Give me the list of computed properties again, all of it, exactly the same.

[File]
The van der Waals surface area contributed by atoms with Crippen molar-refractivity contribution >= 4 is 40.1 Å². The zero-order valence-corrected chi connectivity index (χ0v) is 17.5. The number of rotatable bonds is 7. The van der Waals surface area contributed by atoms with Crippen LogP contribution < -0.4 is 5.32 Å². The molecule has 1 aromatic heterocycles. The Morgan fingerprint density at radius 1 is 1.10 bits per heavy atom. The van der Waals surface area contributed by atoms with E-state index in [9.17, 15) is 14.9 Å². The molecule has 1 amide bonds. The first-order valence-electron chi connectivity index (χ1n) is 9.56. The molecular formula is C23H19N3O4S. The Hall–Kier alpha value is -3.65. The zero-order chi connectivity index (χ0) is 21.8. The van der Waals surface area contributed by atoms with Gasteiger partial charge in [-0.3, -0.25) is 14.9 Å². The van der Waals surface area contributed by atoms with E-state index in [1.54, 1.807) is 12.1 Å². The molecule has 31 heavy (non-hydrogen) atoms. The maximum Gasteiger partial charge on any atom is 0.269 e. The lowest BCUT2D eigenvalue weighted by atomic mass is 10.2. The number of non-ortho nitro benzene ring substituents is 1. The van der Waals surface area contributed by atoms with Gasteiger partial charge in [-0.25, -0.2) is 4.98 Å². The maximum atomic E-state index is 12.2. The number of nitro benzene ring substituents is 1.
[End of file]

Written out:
The van der Waals surface area contributed by atoms with Crippen molar-refractivity contribution >= 4 is 40.1 Å². The zero-order valence-corrected chi connectivity index (χ0v) is 17.5. The number of rotatable bonds is 7. The van der Waals surface area contributed by atoms with Crippen LogP contribution < -0.4 is 5.32 Å². The molecule has 1 aromatic heterocycles. The Morgan fingerprint density at radius 1 is 1.10 bits per heavy atom. The van der Waals surface area contributed by atoms with E-state index in [9.17, 15) is 14.9 Å². The molecule has 1 amide bonds. The first-order valence-electron chi connectivity index (χ1n) is 9.56. The molecular formula is C23H19N3O4S. The Hall–Kier alpha value is -3.65. The zero-order chi connectivity index (χ0) is 21.8. The van der Waals surface area contributed by atoms with Gasteiger partial charge in [-0.3, -0.25) is 14.9 Å². The van der Waals surface area contributed by atoms with E-state index in [1.54, 1.807) is 12.1 Å². The molecule has 31 heavy (non-hydrogen) atoms. The maximum Gasteiger partial charge on any atom is 0.269 e. The lowest BCUT2D eigenvalue weighted by atomic mass is 10.2. The number of non-ortho nitro benzene ring substituents is 1. The van der Waals surface area contributed by atoms with Gasteiger partial charge in [-0.25, -0.2) is 4.98 Å². The maximum atomic E-state index is 12.2. The number of nitro benzene ring substituents is 1.